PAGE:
Let me be the first to nyah-nyah-nyah-NYAH-nyah atcha. I have carefully plotted and planned, blogged and refrained from blogging, in a strategy to maneuver myself into the position of posting our 700th entry. Yay us and our 10th-grade touch-typing! Let no one say that you and I cannot generate a mighty river of words. Since word-generation has been my goal since birth*, I am pleased and proud. (*A family story has it that when I was 2, my Great Aunt Carrie took me (her first niece ever–girls had skipped a generation in the Gardiner line) to her office at the Omaha Public Power District, where I was passed from lap to lap and commended for my great beauty, intelligence, and exceedingly prim behavior. (Did I mention that Aunt Carrie was a supervisor?) Listening to me hold forth, one of Aunt Carrie’s colleagues famously remarked, “Who put a nickel in her?”)
Obviously somebody did put a nickel in me. I think somebody, at some point, must have put a nickel in you, too, Missy.
Today’s nickel brings us a rather mundane report from the Knitting Front.
This is Ingrid. Remember Ingrid? Since our last correspondence about Ingrid, I have finished the knitting, blocked the pieces, set in the sleeves–SET IN THE SLEEVES, PEOPLE!–sewn the side seams, and woven in all the ends. Ingrid fits. (Let that one sink in.) All that remains is the simple matter of picking up stitches for the button, buttonhole, and neck bands, a blink-and-you’ll-miss-it bit of knitting, and sewing on the buttons.
What does this mean? This means that Ingrid is in grave peril. Ingrid is at the most fragile point, for one of my projects, in the journey from yarn to FO. Please light a candle for Ingrid. In an effort to keep Ingrid on artificial life support, I have decided that I need to wear her to synagogue tonight. (Yes, I’m trying to get the Higher Power to take an interest in whether my knitting gets finished–is there anything wrong with that?) Stay tuned for news of Ingrid’s fate.
Argosy 3: The Blankie
If you ever stop and wonder, ‘What is Kay doing right now?” it is safe to assume that I am knitting on this thing. Referring to my Argosy-inspired baby blanket as ‘this thing’ does not mean that I have tired of this endless parade of ecru squares. To the contrary! I love an endless parade of ecru squares. The Argosy Blankie has reached the halfway mark (a row of 17 squares). From here on out, the rows of squares get shorter.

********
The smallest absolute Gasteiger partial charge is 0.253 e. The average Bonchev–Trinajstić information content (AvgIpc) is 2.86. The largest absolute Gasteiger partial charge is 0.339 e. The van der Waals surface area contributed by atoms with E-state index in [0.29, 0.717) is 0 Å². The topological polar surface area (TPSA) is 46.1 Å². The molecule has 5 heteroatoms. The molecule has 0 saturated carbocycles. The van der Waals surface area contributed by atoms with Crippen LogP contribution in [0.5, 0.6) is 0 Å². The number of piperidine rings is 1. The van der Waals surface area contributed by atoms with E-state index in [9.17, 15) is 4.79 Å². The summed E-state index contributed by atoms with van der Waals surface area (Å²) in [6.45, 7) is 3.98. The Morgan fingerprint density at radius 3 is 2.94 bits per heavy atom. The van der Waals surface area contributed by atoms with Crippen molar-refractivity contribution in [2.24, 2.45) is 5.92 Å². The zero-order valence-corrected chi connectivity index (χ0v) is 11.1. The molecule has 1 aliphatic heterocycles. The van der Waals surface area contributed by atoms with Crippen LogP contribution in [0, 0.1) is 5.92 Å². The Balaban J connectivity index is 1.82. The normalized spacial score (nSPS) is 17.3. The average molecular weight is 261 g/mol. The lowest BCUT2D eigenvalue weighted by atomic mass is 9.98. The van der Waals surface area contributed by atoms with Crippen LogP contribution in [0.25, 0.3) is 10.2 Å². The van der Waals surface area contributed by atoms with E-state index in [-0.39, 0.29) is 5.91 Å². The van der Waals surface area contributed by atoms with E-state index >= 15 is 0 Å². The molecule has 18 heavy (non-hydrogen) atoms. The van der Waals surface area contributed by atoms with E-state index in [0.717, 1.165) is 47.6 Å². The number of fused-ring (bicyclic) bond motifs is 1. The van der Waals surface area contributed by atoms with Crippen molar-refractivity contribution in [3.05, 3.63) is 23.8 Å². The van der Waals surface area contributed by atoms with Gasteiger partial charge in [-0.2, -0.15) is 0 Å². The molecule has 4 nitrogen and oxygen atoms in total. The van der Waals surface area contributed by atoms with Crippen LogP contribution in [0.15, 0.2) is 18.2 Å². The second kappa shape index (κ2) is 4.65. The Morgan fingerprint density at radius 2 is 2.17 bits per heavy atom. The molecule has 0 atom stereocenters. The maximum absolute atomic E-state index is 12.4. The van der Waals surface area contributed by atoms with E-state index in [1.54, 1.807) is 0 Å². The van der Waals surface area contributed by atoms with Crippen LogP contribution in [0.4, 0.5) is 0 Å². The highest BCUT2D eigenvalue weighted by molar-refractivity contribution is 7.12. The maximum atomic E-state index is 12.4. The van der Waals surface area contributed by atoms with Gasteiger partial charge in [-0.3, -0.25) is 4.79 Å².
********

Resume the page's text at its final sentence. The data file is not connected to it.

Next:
The realization has dawned that I am going to need to put a border all around the sawtoothy edge of this blanket, to stop it from curling. This has not discouraged me. Anybody who has any good ideas for a picot edging that can be knitted stitch-by-stitch onto an edge (in the manner of crochet, or cro-Kay), please send them in. (There’s no hurry!)
Quiltz for Kidz
I’m excited because this weekend Carrie and I are going to continue piecing the top of the quilt we are making for her room.
Our quilt was inspired by this image in this Japanese patchwork book. ( I do apologize for that very addictive link.) We’ve been collecting fabric for the past six months, searching for all things calligraphic, Japanese, and rich in cute animals. Carrie regularly sidles up to me at the computer, drapes her arms around my neck, and purrs, “Let’s see what’s new at Cia’s, hmmmm?”
Here’s our pieceworker-in-training. Her first time with her foot on the pedal of the Janome. I realized she was old enough to operate the machine on her own when Ann HB sent me this photo from Berkeley:
…of her Emma, operating her own Hello Kitty model Janome.
Coast to coast, girls are quilting. We’d better enjoy it before they start agitating for better wages and working conditions. Ann reports that she got Emma to hem a shower curtain for her. It won’t be long before she’ll realize, “Hey! I could get PAID for this.”